6/18 (Saturday) — Taking off on the road a little after 7 am, we were able to get onto the historic old Columbia River highway. Jon and I were now headed westward. Once we arrived in Rowena, we realized that a major bicycle event was occurring to raise money for completing the gorge bicycle trail. The climb up the Rowena curves to the lookout was fairly impressive, and immensely beautiful. The road immediately dropped down to Mosier (pronounced Moe-zure) and then started climbing on a bicycle only trail. There were the Mosier twin tunnels to go through, a bit more climbing, and then a descent into Hood River. Hood River was a rather hilly town, but on the western outskirts, the map put us onto I-84 for 11 miles. Getting off at Wyeth Bench Road, we stopped for lunch at the state park, only to have heavy rains start again. We had some additional and substantial climbing to do on Herman Creek Road, but it nicely dropped us into Cascade Locks. It had only temporarily stopped raining, and so considered seriously a hotel. They were either way too expensive, or full, owing to an event going on in town the night we needed to stay over. So, we stayed in the Marina, along with other cycle tourists, and also a SoBo PCT hiker. We enjoyed dinner with her at the brewery in the Marina, and then crashed early, sleeping well, but with episodes of quite heavy rain. The tent kept us dry, but things were quite wet.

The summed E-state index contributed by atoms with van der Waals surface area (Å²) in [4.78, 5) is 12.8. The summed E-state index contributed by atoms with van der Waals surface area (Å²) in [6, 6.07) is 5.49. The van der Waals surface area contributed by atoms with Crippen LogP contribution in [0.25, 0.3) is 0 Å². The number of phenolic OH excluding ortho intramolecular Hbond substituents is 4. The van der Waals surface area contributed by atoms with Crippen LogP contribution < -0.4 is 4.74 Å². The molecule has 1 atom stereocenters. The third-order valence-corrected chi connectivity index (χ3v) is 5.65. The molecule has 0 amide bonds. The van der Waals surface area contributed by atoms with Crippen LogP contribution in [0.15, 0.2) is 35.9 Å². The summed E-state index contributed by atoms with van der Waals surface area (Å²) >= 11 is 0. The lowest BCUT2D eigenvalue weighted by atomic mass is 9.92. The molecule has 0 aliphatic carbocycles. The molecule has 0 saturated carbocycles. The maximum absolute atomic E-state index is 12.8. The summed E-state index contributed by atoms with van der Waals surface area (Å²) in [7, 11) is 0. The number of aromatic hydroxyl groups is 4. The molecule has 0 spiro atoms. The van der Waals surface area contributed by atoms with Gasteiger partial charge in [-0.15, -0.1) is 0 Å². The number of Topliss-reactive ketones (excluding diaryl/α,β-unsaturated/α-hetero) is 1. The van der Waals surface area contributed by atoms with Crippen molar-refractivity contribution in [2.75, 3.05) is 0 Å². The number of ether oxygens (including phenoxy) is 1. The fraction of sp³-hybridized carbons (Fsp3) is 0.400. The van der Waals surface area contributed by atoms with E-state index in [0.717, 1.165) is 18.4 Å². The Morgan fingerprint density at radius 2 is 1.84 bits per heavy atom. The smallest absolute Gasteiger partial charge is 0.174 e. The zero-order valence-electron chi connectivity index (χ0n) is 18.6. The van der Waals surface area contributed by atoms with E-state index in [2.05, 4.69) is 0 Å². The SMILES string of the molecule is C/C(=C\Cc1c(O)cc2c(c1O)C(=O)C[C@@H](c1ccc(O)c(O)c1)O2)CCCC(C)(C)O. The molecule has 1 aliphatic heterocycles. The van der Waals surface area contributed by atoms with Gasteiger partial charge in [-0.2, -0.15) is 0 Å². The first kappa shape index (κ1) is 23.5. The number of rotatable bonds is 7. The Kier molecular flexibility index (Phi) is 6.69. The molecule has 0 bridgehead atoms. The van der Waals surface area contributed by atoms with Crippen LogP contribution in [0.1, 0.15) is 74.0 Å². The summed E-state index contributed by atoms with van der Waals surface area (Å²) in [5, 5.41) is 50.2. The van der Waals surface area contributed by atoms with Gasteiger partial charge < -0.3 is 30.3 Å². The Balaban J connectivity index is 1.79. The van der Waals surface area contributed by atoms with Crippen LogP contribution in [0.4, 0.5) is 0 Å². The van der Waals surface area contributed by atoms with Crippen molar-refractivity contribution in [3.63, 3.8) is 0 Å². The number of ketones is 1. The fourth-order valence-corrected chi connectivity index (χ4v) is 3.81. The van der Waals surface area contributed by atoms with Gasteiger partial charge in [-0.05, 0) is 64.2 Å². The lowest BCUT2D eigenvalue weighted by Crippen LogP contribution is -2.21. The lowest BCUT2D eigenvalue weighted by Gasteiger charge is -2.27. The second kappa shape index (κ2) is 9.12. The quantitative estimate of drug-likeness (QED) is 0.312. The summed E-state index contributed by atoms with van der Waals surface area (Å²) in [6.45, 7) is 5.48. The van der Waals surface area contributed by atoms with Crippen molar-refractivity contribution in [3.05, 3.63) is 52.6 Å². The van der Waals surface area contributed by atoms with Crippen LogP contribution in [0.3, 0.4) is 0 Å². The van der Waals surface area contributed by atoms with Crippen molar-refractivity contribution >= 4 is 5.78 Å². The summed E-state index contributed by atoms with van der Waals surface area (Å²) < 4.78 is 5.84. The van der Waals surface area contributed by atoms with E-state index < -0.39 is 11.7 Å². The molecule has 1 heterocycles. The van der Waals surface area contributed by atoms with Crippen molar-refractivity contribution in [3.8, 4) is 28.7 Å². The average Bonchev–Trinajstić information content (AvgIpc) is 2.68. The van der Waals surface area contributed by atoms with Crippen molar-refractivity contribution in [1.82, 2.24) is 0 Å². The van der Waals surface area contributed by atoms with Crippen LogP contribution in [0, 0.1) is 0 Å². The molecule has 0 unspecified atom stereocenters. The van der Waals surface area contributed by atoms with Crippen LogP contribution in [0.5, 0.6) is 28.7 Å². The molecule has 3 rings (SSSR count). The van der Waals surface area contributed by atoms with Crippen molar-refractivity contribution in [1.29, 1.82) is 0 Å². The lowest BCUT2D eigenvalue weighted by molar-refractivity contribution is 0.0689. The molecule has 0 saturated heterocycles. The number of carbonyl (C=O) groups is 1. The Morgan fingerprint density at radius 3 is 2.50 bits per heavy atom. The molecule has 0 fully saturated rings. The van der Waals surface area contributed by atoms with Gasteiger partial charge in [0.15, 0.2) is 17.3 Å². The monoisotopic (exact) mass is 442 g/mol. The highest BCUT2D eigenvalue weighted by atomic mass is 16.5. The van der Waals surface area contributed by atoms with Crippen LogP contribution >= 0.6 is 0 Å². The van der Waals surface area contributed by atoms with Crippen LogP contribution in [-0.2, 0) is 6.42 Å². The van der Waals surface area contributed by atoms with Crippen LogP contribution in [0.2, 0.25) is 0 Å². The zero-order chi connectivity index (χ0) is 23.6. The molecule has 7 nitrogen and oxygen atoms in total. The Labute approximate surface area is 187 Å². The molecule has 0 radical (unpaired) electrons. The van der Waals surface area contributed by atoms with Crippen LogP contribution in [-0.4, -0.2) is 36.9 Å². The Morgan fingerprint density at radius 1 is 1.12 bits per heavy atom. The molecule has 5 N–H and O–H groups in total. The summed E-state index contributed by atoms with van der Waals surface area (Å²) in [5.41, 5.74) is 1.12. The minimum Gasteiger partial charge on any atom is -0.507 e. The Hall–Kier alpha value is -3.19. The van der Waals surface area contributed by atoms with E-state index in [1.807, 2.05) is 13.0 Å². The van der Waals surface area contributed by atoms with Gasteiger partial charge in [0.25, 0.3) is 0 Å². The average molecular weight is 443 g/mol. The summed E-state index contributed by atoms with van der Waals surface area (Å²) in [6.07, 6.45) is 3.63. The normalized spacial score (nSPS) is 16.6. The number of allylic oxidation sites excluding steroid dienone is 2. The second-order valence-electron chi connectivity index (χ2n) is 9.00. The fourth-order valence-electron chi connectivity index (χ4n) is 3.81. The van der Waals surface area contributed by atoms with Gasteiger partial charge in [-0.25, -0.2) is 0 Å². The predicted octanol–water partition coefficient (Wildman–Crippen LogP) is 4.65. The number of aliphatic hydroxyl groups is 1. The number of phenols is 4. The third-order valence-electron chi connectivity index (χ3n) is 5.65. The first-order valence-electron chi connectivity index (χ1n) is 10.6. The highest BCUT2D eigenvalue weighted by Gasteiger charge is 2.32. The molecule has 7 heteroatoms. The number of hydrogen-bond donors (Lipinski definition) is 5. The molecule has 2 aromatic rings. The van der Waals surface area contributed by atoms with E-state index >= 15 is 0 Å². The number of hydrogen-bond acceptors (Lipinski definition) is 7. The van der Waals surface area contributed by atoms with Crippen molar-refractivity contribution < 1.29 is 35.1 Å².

Rowena Crest

Rowena Crest

A look down on the climb up to Rowena Crest

A look down on the climb up to Rowena Crest

Entering the Mosier tunnels

Entering the Mosier tunnels

Camping at Cascade Locks Marina

Camping at Cascade Locks Marina

6/19 (Sunday) — We got a slightly later 7:30 start this morning, but there were only a few clouds in the sky, and it was quite beautiful. This section I’ve done a few times before, but never on the touring bike headed in a westward direction. The climb to Crown Point was long but rarely more than 6% grade, and we made it back to Gaylon’s house by slightly after 12 noon. After chatting a bit with Gaylon, we loaded our bicycles and bags and took off back to Puyallup, and Jon back to Arlington.

Bonneville Dam from the bicycle trail

Bonneville Dam from the bicycle trail

Goodbye to a beautiful river.

Goodbye to a beautiful river.

All in all, it was a fantastic ride. I did not like the Washington side, and will never do that side again. The Oregon side was quite impressive. It was a total delight to be able to do this with Jonathan. I look forward to more rides with him.

 

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Nov 29

BikeTouring

Bike Touring and Bikepacking, A Falcon Guide, by Justin Lichter and Justin Kline ★★★★

I recently reviewed several books that Justin Lichter had written on ultralight backpacking, and so found this book of interest since I also love bicycle touring. It is easy to read, and very well illustrated. The emphasis seems to be mostly on cycle touring off of the pavement, and often in unusual situations, such as through the snow, or in remote foreign countries. The book has helpful advice on food, camping, and how to maintain your bicycle. Much of the advice was repeated from his other hiking textbooks. Though he has several chapters on choices for bicycles and panniers, these are insufficiently detailed to be at all meaningful. I appreciated the book since it is taking bicycle touring to further levels, with off the road or gravel road excursions. I find the book not entirely satisfying since it is very cursory on bicycle details, and the camping aspects could be found in any backpacking book, including his own books.